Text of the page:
humans working socially

Automation is that jagged little pill you can’t get down no matter how much water you drink.  The text that follows is taken verbatim from Harold Jarche’s site.  I can’t improve upon it.

A lot of traditional human work is getting automated, by machines or software.

I don’t know how much work will be automated or what sectors will be hit the hardest, as estimates by all experts vary widely. But I do know that people make bad computers and very unhappy robots. Therefore we should not compete with the machines for the type of work they do well, requiring — perseverance, compliance, intelligence, and diligence. There are some human attributes that machines are not very good at — intuition, empathy, creativity, and social intelligence.

As machines do more repeatable processes and even complicated work, people have to look at what we do best. Working socially, we can address barely repeatable processes for complex situations and over time make parts of them repeatable for the machines to handle. In addition, when we combine the analytical capabilities of machines, we can develop machine-assisted processes and tap into machine expertise in order to do even more complex and creative work.

In my opinion, this is the future of work. To prepare for it people have to develop social learning skills in addition to working in this machine-augmented world. We will have to play nice with other people, and play well with the machines. If a workplace is not optimized for humans working socially, it will be left behind.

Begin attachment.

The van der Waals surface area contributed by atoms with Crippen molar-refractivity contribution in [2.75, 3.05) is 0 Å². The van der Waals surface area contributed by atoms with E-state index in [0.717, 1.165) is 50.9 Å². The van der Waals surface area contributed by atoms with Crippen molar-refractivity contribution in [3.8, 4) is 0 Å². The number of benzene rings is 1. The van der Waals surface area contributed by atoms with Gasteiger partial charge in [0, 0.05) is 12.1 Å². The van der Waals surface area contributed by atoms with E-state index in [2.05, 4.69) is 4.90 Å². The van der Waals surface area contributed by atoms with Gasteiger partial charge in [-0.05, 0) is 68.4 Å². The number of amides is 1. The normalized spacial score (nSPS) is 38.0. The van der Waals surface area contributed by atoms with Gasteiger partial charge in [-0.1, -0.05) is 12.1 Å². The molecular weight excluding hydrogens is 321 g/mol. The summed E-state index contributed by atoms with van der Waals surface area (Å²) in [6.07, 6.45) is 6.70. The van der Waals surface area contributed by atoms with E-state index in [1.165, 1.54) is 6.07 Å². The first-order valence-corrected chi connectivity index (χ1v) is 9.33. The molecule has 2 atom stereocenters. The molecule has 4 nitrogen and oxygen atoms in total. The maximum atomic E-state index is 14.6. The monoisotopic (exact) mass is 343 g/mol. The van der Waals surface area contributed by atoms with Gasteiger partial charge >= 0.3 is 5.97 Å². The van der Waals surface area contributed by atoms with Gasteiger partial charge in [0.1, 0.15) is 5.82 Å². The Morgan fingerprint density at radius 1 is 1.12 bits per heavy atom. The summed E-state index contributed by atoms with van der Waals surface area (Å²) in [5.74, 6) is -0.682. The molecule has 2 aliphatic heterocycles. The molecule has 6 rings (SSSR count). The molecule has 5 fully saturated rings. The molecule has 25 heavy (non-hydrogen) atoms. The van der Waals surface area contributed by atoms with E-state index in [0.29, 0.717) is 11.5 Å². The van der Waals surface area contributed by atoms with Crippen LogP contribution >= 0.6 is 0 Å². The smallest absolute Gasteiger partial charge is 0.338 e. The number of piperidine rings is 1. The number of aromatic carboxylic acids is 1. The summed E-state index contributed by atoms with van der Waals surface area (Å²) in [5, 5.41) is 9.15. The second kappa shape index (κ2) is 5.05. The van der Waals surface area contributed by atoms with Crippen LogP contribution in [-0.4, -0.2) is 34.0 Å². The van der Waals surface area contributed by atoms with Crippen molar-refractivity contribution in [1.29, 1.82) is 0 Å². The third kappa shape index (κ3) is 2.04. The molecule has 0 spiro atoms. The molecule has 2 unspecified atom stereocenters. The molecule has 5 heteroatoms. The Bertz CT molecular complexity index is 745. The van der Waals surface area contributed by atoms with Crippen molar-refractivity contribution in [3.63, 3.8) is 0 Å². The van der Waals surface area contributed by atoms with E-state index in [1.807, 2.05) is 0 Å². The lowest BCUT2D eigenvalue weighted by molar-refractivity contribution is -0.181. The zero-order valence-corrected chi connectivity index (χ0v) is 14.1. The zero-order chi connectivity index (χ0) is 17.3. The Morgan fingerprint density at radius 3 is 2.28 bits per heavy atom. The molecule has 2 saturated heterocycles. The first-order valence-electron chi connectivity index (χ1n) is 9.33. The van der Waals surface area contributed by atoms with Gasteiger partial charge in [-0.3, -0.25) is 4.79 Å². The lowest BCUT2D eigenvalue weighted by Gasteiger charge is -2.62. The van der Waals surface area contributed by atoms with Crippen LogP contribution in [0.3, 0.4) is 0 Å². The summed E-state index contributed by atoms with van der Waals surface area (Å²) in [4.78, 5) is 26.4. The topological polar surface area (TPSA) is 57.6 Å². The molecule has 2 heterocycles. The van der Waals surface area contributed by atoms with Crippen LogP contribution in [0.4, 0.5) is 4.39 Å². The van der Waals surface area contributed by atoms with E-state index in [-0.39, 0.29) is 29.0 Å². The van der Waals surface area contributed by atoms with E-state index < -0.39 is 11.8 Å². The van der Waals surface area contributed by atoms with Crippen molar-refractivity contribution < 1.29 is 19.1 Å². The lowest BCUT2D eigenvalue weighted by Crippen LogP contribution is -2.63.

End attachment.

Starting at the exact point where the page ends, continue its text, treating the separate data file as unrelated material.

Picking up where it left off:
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Conversation, Sitting on a Porch Swing, Drinking Coffee, Waiting, Sunday Morning, End of October

Conversation, Sitting on a Porch Swing, Drinking Coffee, Waiting

the ticksnap detach of the elm leaves,
they speak loudest.
a detachment of geese
gibbering to each other, “OutOutOut”.
nuthatches finding
the sunflower seeds in the feeder.
(We would’ve thought the greedy goldfinches
would’ve been first, but no.)
chickens rustling through
the fallen leaves
for…we know not what
nor do they till they find it.
the faint thrum of the interstate
getting stronger as the trees
take their leaves.
high, fast cirrus above
and clover and orchard grass
rising below.
time to grovel for
sweet taters and peanuts
to roast and toast
under Orion
and all the Milky Way.
the sugar bush–a whisper of
‘maybe this year we will rise’.
time for the house plants to get
their night cover
and for the rain lily to come inside
and rest.
And the last rose of summer,
our folk diva, sings.
we are waiting
but the gingko hasn’t budged a single inch off green
toward caution yellow.
we look at each other
our eyes asking–
we are waiting?
what?
we are awaiting.